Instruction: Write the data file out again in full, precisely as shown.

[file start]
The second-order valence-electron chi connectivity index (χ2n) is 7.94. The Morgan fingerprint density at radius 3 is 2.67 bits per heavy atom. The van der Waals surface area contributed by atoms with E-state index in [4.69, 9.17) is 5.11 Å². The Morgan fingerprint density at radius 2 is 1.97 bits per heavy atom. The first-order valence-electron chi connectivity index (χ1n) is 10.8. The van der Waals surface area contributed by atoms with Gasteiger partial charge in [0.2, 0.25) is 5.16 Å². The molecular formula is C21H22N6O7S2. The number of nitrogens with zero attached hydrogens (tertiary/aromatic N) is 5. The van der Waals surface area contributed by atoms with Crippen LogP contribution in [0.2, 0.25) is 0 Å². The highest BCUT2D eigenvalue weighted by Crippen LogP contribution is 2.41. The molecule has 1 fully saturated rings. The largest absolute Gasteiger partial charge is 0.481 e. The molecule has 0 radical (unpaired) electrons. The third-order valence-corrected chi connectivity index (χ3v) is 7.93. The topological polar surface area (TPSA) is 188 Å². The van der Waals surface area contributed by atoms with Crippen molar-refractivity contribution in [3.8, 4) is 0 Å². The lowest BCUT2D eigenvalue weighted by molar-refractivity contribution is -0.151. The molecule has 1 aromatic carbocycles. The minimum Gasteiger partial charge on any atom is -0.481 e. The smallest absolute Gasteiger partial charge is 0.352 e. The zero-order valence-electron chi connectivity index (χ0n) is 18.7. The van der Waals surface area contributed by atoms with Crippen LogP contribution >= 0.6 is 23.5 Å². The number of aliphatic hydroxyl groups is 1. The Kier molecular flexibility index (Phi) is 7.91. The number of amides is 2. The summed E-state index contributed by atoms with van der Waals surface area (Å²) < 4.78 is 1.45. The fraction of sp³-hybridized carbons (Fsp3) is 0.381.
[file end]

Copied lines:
The second-order valence-electron chi connectivity index (χ2n) is 7.94. The Morgan fingerprint density at radius 3 is 2.67 bits per heavy atom. The van der Waals surface area contributed by atoms with E-state index in [4.69, 9.17) is 5.11 Å². The Morgan fingerprint density at radius 2 is 1.97 bits per heavy atom. The first-order valence-electron chi connectivity index (χ1n) is 10.8. The van der Waals surface area contributed by atoms with Gasteiger partial charge in [0.2, 0.25) is 5.16 Å². The molecular formula is C21H22N6O7S2. The number of nitrogens with zero attached hydrogens (tertiary/aromatic N) is 5. The van der Waals surface area contributed by atoms with Crippen LogP contribution in [0.2, 0.25) is 0 Å². The highest BCUT2D eigenvalue weighted by Crippen LogP contribution is 2.41. The molecule has 1 fully saturated rings. The largest absolute Gasteiger partial charge is 0.481 e. The molecule has 0 radical (unpaired) electrons. The third-order valence-corrected chi connectivity index (χ3v) is 7.93. The topological polar surface area (TPSA) is 188 Å². The van der Waals surface area contributed by atoms with Crippen molar-refractivity contribution in [3.8, 4) is 0 Å². The lowest BCUT2D eigenvalue weighted by molar-refractivity contribution is -0.151. The molecule has 1 aromatic carbocycles. The minimum Gasteiger partial charge on any atom is -0.481 e. The smallest absolute Gasteiger partial charge is 0.352 e. The zero-order valence-electron chi connectivity index (χ0n) is 18.7. The van der Waals surface area contributed by atoms with Crippen LogP contribution >= 0.6 is 23.5 Å². The number of aliphatic hydroxyl groups is 1. The Kier molecular flexibility index (Phi) is 7.91. The number of amides is 2. The summed E-state index contributed by atoms with van der Waals surface area (Å²) < 4.78 is 1.45. The fraction of sp³-hybridized carbons (Fsp3) is 0.381.